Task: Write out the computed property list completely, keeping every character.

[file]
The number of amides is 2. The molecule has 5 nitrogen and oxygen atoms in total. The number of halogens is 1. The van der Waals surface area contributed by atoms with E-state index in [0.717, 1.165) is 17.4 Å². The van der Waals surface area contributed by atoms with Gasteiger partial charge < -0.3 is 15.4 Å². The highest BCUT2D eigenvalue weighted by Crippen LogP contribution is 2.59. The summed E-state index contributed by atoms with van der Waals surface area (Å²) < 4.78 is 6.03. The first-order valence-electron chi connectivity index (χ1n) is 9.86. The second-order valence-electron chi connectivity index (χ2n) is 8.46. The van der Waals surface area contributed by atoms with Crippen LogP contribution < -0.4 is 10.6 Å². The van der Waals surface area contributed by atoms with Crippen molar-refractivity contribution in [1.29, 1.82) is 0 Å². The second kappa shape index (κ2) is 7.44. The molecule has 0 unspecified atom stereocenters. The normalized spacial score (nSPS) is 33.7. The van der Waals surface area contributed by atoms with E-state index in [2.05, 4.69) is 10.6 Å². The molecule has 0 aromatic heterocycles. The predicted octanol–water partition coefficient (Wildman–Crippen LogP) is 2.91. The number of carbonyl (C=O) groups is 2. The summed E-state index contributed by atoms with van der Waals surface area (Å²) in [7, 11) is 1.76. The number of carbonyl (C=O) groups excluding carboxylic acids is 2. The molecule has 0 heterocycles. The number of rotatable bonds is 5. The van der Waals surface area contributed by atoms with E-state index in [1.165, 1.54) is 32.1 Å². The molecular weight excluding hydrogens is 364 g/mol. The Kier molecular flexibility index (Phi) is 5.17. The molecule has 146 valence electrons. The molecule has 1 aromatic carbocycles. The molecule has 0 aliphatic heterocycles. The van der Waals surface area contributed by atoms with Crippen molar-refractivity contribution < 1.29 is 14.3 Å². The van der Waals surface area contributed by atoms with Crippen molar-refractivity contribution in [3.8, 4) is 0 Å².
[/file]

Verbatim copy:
The number of amides is 2. The molecule has 5 nitrogen and oxygen atoms in total. The number of halogens is 1. The van der Waals surface area contributed by atoms with E-state index in [0.717, 1.165) is 17.4 Å². The van der Waals surface area contributed by atoms with Gasteiger partial charge < -0.3 is 15.4 Å². The highest BCUT2D eigenvalue weighted by Crippen LogP contribution is 2.59. The summed E-state index contributed by atoms with van der Waals surface area (Å²) < 4.78 is 6.03. The first-order valence-electron chi connectivity index (χ1n) is 9.86. The second-order valence-electron chi connectivity index (χ2n) is 8.46. The van der Waals surface area contributed by atoms with Crippen LogP contribution < -0.4 is 10.6 Å². The van der Waals surface area contributed by atoms with Crippen molar-refractivity contribution in [1.29, 1.82) is 0 Å². The second kappa shape index (κ2) is 7.44. The molecule has 0 unspecified atom stereocenters. The normalized spacial score (nSPS) is 33.7. The van der Waals surface area contributed by atoms with E-state index in [2.05, 4.69) is 10.6 Å². The molecule has 0 aromatic heterocycles. The predicted octanol–water partition coefficient (Wildman–Crippen LogP) is 2.91. The number of carbonyl (C=O) groups is 2. The summed E-state index contributed by atoms with van der Waals surface area (Å²) in [7, 11) is 1.76. The number of carbonyl (C=O) groups excluding carboxylic acids is 2. The molecule has 0 heterocycles. The number of rotatable bonds is 5. The van der Waals surface area contributed by atoms with E-state index in [1.165, 1.54) is 32.1 Å². The molecular weight excluding hydrogens is 364 g/mol. The Kier molecular flexibility index (Phi) is 5.17. The molecule has 146 valence electrons. The molecule has 1 aromatic carbocycles. The molecule has 0 aliphatic heterocycles. The van der Waals surface area contributed by atoms with Crippen molar-refractivity contribution < 1.29 is 14.3 Å². The van der Waals surface area contributed by atoms with Crippen molar-refractivity contribution in [3.8, 4) is 0 Å².